The Very First Christmas Card:
in 1843, the first Christmas card was commissioned by Sir Henry Cole, a senior civil servant who helped design the modern post office. As a result of the English Industrial Revolution, postage stamps had become an affordable convenience, with costs dropping from a penny to a half penny in less than a decade. Can you believe it? The cost of postage stamps actually going down and not up? But it’s true! It did.
Since letter writing was the most effective way to reach long distance friends and family, the concept of sending Christmas cards was quick to take off. This is one scheme Hallmark cannot take credit for. Though they probably still do.
Today, the Christmas card industry is ginormous.
Personally, Christmas cards are a tradition. An outdated tradition. Just like lighting real candles to decorate your highly flammable Christmas tree was a tradition. In other words, I cherish the cards I’ve received, but I don’t send anymore. With the convenience of the internet, my family sees me almost daily. They don’t need a card with a messily written, repetitive message. My hand writing is not pretty. I can accept that now.
This post, of course, is not designed to slander the card industry, or hurt feelings, or make anyone feel bad for sending lovely and thoughtful cards out of the kindness of their heart. Instead, it’s to encourage us all to stop buying cards that are manufactured out of new materials and instead, send out your holiday messages on 100% post consumer recycled material. I mean, if you have to send cards, at least do it as sustainably as possible.
The good news is most cities can recycle postage stamps.
The bad news, is that the paper backing it comes on can be difficult to recycle. If you have them stamped at the post office, that might solve this problem.
Alternatively, come up with some other zero waste ways to send holiday greetings:
1.) Record the family sending a holiday message to friends and family. This can be individual, personal, or to an entire group. Stage a quick play or comedy sketch. Got grandparents in Florida? Get the kids together and record them singing a Christmas carol and post it to their facebook, text it, e-mail it, heck, even make a YouTube video. There are countless ways to make your videos accessible to any tech-fearing family members. Dress up!!!!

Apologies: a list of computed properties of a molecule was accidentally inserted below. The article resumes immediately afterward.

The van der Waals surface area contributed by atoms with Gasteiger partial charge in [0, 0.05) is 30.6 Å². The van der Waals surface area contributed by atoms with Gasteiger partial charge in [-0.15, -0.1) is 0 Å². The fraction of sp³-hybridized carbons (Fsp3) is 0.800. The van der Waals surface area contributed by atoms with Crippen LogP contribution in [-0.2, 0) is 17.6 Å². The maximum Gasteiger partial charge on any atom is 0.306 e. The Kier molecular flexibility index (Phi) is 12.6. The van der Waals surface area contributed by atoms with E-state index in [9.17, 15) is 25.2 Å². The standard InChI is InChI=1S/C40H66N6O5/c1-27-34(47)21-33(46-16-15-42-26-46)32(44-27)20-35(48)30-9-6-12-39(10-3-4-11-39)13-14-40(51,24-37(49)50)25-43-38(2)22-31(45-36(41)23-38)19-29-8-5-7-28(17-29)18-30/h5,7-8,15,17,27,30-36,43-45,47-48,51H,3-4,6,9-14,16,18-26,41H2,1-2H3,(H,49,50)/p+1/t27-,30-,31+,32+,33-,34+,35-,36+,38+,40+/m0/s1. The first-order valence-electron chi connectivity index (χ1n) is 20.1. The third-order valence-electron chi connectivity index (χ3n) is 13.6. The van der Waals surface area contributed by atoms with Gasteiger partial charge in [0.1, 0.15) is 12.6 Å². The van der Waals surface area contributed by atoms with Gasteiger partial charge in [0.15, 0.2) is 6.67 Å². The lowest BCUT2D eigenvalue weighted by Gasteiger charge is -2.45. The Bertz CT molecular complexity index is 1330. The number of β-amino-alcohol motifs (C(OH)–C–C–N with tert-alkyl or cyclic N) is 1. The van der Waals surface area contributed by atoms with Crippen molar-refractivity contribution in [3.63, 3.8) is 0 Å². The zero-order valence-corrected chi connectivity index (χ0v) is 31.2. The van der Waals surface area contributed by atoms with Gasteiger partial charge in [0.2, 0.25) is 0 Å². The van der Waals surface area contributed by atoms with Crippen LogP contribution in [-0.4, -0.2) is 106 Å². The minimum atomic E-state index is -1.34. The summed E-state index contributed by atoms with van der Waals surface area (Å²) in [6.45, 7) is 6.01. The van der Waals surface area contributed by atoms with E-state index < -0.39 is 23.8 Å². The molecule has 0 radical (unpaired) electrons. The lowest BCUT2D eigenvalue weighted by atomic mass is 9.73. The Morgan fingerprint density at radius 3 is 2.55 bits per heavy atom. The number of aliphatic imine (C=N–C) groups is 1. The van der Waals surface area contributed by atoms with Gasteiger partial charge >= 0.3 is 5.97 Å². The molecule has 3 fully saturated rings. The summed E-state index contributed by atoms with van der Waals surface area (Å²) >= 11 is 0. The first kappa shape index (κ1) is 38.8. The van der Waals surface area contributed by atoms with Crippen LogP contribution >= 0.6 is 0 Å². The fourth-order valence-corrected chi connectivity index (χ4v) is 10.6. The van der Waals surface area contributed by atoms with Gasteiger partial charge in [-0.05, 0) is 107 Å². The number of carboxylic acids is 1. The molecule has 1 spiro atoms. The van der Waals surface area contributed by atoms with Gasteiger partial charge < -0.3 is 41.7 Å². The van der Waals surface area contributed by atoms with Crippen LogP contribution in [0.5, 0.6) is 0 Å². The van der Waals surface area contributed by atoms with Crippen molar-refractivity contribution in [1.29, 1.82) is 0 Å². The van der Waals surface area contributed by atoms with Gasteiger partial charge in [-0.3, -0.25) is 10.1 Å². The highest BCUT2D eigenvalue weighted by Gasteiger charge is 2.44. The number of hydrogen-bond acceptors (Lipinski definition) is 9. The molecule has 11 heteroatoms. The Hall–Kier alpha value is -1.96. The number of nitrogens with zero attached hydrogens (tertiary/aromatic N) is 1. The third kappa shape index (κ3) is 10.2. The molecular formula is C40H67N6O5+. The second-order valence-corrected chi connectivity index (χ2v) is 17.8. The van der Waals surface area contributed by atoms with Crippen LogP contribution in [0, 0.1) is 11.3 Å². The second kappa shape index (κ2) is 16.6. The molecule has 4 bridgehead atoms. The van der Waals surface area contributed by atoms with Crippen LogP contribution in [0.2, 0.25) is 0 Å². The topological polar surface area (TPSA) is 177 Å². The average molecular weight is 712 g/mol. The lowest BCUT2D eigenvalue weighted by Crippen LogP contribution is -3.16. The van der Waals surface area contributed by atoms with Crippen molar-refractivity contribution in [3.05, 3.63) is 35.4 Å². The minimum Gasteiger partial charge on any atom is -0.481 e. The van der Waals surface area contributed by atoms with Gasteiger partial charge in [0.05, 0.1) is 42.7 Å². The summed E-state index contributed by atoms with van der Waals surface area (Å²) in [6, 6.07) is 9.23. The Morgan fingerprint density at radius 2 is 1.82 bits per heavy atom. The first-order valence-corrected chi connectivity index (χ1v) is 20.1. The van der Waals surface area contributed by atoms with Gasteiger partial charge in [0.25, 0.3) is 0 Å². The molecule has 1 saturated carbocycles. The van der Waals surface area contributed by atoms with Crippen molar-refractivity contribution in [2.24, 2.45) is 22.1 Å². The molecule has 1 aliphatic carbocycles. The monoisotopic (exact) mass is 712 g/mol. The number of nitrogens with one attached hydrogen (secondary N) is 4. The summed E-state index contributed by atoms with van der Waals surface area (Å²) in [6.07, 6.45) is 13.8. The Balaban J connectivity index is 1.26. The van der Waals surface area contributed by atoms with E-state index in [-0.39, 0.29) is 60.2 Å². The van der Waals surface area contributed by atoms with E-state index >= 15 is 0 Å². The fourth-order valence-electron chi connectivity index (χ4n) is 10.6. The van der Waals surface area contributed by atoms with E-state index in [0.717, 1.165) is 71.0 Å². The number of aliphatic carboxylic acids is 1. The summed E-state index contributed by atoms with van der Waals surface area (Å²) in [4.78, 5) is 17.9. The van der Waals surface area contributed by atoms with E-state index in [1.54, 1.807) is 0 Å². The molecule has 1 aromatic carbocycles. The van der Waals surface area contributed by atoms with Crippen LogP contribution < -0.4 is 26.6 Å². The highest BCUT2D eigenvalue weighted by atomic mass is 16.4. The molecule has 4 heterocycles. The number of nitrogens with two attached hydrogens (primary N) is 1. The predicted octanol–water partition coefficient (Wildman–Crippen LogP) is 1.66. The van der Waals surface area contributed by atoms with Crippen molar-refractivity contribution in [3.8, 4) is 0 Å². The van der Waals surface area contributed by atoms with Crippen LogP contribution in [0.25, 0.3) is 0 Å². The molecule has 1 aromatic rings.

2.) If your friends and family are nearby, deliver homemade baked goods instead of sending a card across town. Food tastes MUCH better than even the fanciest of greeting cards.
3.) E-cards. Yeah, that’s always an option. They’re mildly entertaining, but still a nice way to say, hey, we’re thinking about you, here is my head on a dancing elf’s body. Merry Christmas.
4.) Make your own cards. If you have the materials already, why not? Be creative. If you artistic, design something beautiful that will be cherished way more than something generic.
5.) Find vintage cards. Rummage through nana’s attic (ask her first) and see what 1960s style cards await in a box upstairs. Check out thrift stores, second hand shops and even antique stores. These cards are most likely not being produced anymore, so buying them isn’t creating a demand in the company’s eyes to produce more. We’re trying to avoid the manufacturing of new materials, getting use out of items from the past is reuse, and we like reuse.
There’s something really classy and elegant about vintage Christmas cards:
And trying to find them can be a fun adventure that will keep you out of shopping malls and take you to some really interesting places.
Before your cards hit the recycling bin, why not donate them to a good cause?
Charities like St. Jude’s Ranch has a recycled card program and reuse the fronts of cards that aren’t trademarked by the companies listed below:
Please SEND (front only) of your recycled cards (except for Hallmark, American Greetings or Disney) to: St. Jude’s Ranch for Children, 100 St. Jude’s St., Boulder City, NV 89005